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Fraser MacLean: “Setting the Scene” Book Review and Interview

// Interviews, Reviews (Book)

Fraser MacLean by Till Lassmann

Right then, so you want to make an animation? Lets do a quick check list, you have your story? Check! You have your character designs? Check! You have your storyboards? Check! Okay so the scene is set, Lets go!

Hang on a second! What do you mean the scene is set? Obviously you have done plenty of research into character design and story planning because there are plenty of resources available, and how often do you hear the familiar chants “STORY is king” or “CHARACTERS must have appeal”?. Quite often I am guessing, they are important elements that must be correct if any animated film is going to be a success. What is often neglected though is the importance of layout. Layout and Background art quite literally blend into the background and as a result are not quite given the same attention as other elements that go into an animated film. You can buy books upon books about animating or pre-porduction artwork or stroyboarding or sculpting or modelling in CGI but when was the last time you can honesty say you took layout and background into serious consideration?

Step forward Fraser MacLean. Fraser has worked on productions such as “Who Framed Roger Rabbit” “Space Jam” and “Tarzan” as well as other productions for Disney and other clients. He has also passed on his gathered knowledge and taught at degree level. Armed with his 25 years of industry and teaching experience he has authored “Setting the Scene” a book that does the same for the art of layout that “The Illusion of Life” did for the art of animation. The book is a very thorough walk through the neglected avenues of layout and background art that takes in its history and evolution. Its refreshing to see a book giving so much attention to this subject as not many books have covered this subject in so much depth. The publication is presented in a style familiar to the many “Art of Pixar” books that the publisher Chronicle often release, but rather than a forward and then just pictures, this author delves deep into the world, history, mechanics and sometimes science of layout and as a result the book is as richly populated with information regarding the subject as it is with beautiful carefully selected production images and stills.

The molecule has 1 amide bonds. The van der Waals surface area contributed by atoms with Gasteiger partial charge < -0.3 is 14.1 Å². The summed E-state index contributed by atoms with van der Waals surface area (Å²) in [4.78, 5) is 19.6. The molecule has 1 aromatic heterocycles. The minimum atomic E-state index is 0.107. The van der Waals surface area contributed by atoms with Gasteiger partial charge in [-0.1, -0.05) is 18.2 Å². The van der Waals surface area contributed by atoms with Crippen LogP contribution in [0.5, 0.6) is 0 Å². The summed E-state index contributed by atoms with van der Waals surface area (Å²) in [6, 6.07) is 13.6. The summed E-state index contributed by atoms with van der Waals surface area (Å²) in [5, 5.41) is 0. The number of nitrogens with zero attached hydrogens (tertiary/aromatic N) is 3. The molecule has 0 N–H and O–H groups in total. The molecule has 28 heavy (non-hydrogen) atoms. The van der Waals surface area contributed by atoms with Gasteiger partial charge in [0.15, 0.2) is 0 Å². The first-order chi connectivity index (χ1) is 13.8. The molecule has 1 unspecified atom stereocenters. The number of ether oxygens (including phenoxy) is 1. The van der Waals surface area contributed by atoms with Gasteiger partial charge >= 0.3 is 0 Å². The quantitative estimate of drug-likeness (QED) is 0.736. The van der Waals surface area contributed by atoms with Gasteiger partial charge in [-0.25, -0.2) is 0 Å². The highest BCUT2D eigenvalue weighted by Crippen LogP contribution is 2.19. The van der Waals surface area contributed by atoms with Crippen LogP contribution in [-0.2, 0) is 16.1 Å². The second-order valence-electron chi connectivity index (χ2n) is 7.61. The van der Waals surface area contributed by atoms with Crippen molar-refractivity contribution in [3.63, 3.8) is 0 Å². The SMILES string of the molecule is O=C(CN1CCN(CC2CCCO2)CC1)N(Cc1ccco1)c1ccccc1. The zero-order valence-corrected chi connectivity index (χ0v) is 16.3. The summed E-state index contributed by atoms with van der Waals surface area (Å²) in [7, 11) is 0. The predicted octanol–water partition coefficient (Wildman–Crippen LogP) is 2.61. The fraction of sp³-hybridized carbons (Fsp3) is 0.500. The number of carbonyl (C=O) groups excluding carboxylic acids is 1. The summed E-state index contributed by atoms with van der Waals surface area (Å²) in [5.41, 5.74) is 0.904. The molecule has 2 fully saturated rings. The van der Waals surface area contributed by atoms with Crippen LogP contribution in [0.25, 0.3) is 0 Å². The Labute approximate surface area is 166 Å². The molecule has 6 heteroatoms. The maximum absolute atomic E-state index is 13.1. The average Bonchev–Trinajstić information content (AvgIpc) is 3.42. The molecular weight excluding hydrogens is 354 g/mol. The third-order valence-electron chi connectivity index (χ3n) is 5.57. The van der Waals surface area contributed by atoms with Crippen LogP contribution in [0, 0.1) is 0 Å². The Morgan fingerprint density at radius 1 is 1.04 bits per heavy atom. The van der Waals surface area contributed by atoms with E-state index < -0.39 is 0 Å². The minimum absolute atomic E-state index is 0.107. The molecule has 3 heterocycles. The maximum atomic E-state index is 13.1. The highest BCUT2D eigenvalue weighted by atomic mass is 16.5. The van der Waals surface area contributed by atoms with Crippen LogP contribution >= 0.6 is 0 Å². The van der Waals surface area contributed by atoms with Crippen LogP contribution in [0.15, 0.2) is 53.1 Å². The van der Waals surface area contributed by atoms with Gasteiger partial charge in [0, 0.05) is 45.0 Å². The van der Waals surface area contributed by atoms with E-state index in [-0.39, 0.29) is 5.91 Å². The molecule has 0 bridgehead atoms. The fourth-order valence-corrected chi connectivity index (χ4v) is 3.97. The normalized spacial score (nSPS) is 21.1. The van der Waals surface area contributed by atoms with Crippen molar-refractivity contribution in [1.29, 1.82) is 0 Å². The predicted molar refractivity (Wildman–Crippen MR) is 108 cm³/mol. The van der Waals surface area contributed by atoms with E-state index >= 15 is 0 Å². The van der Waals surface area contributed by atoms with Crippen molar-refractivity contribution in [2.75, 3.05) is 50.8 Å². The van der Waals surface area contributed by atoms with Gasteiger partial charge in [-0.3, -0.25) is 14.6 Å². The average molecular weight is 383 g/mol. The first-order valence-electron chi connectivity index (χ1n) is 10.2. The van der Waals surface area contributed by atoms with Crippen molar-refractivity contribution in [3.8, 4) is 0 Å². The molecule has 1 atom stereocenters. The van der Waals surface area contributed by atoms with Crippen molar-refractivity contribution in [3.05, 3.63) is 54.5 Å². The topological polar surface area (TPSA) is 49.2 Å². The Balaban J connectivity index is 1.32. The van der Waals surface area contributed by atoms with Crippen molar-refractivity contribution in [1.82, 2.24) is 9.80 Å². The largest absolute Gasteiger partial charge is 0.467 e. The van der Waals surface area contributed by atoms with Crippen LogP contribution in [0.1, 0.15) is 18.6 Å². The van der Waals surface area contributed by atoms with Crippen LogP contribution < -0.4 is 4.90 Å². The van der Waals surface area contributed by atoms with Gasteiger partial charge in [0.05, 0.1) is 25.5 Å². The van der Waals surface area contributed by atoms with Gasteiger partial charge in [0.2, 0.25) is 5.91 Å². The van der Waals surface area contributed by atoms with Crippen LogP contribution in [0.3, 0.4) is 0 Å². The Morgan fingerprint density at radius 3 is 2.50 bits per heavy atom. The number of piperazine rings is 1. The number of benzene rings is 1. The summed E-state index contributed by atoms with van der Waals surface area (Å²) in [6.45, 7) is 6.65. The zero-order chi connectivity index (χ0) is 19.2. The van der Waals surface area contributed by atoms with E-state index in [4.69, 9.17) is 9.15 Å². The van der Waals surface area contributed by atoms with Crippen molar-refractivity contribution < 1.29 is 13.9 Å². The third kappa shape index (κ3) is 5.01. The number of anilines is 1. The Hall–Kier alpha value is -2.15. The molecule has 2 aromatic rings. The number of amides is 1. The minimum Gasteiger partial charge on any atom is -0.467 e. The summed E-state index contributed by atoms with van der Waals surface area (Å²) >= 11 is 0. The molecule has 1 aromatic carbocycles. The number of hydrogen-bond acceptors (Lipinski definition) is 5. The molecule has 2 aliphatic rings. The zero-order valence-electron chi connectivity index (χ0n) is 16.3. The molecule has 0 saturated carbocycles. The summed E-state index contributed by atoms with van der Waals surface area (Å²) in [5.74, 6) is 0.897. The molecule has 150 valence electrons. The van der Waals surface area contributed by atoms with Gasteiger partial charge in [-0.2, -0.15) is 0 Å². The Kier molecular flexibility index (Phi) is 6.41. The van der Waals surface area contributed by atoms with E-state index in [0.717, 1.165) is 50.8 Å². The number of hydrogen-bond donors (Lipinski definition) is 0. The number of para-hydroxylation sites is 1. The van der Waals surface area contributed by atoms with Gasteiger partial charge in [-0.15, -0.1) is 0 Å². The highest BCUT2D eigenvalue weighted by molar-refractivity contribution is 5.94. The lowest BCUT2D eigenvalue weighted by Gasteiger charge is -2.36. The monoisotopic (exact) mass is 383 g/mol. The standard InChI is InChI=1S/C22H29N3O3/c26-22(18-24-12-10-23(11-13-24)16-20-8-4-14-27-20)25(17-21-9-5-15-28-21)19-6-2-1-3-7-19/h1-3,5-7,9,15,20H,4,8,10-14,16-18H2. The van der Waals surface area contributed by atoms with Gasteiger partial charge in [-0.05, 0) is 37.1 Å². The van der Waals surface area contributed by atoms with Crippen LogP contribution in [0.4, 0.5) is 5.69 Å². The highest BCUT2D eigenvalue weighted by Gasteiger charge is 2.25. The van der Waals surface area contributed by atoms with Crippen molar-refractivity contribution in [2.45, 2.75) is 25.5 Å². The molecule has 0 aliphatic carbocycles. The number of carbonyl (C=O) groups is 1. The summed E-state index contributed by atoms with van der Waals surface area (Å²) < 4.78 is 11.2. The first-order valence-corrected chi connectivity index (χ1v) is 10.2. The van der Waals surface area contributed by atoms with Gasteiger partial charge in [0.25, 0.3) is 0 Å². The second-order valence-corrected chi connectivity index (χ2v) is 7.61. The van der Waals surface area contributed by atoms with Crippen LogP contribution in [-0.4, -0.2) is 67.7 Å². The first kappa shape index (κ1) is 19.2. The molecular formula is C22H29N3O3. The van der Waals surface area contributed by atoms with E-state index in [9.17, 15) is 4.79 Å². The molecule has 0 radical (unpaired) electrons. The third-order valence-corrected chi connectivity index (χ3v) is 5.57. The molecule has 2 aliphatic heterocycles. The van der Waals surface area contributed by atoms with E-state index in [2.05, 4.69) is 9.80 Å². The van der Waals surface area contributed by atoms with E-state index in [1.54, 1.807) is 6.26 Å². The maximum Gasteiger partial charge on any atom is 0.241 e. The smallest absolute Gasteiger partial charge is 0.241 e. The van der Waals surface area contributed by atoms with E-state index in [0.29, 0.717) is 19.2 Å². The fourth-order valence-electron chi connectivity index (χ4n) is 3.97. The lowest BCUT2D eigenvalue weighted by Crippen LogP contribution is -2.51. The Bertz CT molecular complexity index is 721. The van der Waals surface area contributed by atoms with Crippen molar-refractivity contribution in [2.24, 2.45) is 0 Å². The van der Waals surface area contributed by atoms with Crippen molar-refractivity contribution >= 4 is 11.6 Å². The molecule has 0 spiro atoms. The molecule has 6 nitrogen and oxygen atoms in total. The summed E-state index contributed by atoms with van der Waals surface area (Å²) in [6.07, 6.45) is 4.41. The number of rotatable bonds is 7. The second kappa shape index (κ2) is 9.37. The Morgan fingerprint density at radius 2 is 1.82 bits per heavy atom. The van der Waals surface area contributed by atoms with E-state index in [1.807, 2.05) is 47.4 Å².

From the moment you have the book in your hands you get a clear understanding that you will be treated to an in depth look at layout. The fact that the books dust jacket almost serves as an animation cell with the background art making up the actual book cover gives you an instant understanding of what the reader is to expect, its a clever detailed touch that compliments the detail within the publication. The rich text comprises of interviews with some of the biggest names in animation such as Brad Bird, Don Bluth and John Musker as well as interviews with the family of animation legends that give a fantastic first hand overview of over a century of the craft. This book is not a practical “How to” guide, but after reading it you should be armed with a greater understanding of the craft and be able to use the knowledge and the inspiration gathered from the gorgeous images from the pens and pencils of some of animation histories finest to your advantage.

We were lucky enough to catch up with Fraser MacLean and talk to him about the creation of the book.

Congratulations on the book, When did you decide that animation layout would be a good format for a book?